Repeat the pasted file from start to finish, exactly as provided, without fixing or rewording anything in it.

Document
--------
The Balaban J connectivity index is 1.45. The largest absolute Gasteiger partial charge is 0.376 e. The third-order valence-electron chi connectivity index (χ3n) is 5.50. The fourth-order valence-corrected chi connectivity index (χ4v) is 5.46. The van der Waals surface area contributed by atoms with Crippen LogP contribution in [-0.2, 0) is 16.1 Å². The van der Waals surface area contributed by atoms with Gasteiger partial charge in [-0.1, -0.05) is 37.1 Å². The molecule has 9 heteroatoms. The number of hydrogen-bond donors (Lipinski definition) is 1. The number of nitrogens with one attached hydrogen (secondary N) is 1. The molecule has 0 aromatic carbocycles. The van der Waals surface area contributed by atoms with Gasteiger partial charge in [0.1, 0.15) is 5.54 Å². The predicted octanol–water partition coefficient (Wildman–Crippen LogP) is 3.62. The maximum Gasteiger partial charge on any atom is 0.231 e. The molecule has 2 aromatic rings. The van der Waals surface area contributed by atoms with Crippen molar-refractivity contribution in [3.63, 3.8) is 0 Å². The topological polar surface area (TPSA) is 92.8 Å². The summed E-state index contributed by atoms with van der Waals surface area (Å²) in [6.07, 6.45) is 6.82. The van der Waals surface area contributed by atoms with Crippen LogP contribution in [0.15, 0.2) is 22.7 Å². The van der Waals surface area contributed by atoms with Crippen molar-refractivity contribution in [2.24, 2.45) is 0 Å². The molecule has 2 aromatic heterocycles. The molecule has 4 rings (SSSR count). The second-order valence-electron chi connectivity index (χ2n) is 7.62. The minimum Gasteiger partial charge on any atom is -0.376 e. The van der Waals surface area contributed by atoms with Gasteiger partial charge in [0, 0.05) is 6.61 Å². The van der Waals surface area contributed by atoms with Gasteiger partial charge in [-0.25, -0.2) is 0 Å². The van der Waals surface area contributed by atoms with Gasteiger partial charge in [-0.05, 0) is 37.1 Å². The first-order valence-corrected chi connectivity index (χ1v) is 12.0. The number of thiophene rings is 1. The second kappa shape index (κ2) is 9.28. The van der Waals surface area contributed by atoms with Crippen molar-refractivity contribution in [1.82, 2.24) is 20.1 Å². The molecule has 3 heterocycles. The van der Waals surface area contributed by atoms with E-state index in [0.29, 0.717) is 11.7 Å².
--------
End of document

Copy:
The Balaban J connectivity index is 1.45. The largest absolute Gasteiger partial charge is 0.376 e. The third-order valence-electron chi connectivity index (χ3n) is 5.50. The fourth-order valence-corrected chi connectivity index (χ4v) is 5.46. The van der Waals surface area contributed by atoms with Crippen LogP contribution in [-0.2, 0) is 16.1 Å². The van der Waals surface area contributed by atoms with Gasteiger partial charge in [-0.1, -0.05) is 37.1 Å². The molecule has 9 heteroatoms. The number of hydrogen-bond donors (Lipinski definition) is 1. The number of nitrogens with one attached hydrogen (secondary N) is 1. The molecule has 0 aromatic carbocycles. The van der Waals surface area contributed by atoms with Gasteiger partial charge in [0.1, 0.15) is 5.54 Å². The predicted octanol–water partition coefficient (Wildman–Crippen LogP) is 3.62. The maximum Gasteiger partial charge on any atom is 0.231 e. The molecule has 2 aromatic rings. The van der Waals surface area contributed by atoms with Crippen molar-refractivity contribution in [3.63, 3.8) is 0 Å². The topological polar surface area (TPSA) is 92.8 Å². The summed E-state index contributed by atoms with van der Waals surface area (Å²) in [6.07, 6.45) is 6.82. The van der Waals surface area contributed by atoms with Crippen LogP contribution in [0.15, 0.2) is 22.7 Å². The van der Waals surface area contributed by atoms with Crippen molar-refractivity contribution in [2.24, 2.45) is 0 Å². The molecule has 2 aromatic heterocycles. The molecule has 4 rings (SSSR count). The second-order valence-electron chi connectivity index (χ2n) is 7.62. The minimum Gasteiger partial charge on any atom is -0.376 e. The van der Waals surface area contributed by atoms with Gasteiger partial charge in [0, 0.05) is 6.61 Å². The van der Waals surface area contributed by atoms with Gasteiger partial charge in [-0.25, -0.2) is 0 Å². The van der Waals surface area contributed by atoms with Gasteiger partial charge in [-0.05, 0) is 37.1 Å². The first-order valence-corrected chi connectivity index (χ1v) is 12.0. The number of thiophene rings is 1. The second kappa shape index (κ2) is 9.28. The van der Waals surface area contributed by atoms with Crippen molar-refractivity contribution in [1.82, 2.24) is 20.1 Å². The molecule has 3 heterocycles. The van der Waals surface area contributed by atoms with E-state index in [0.29, 0.717) is 11.7 Å².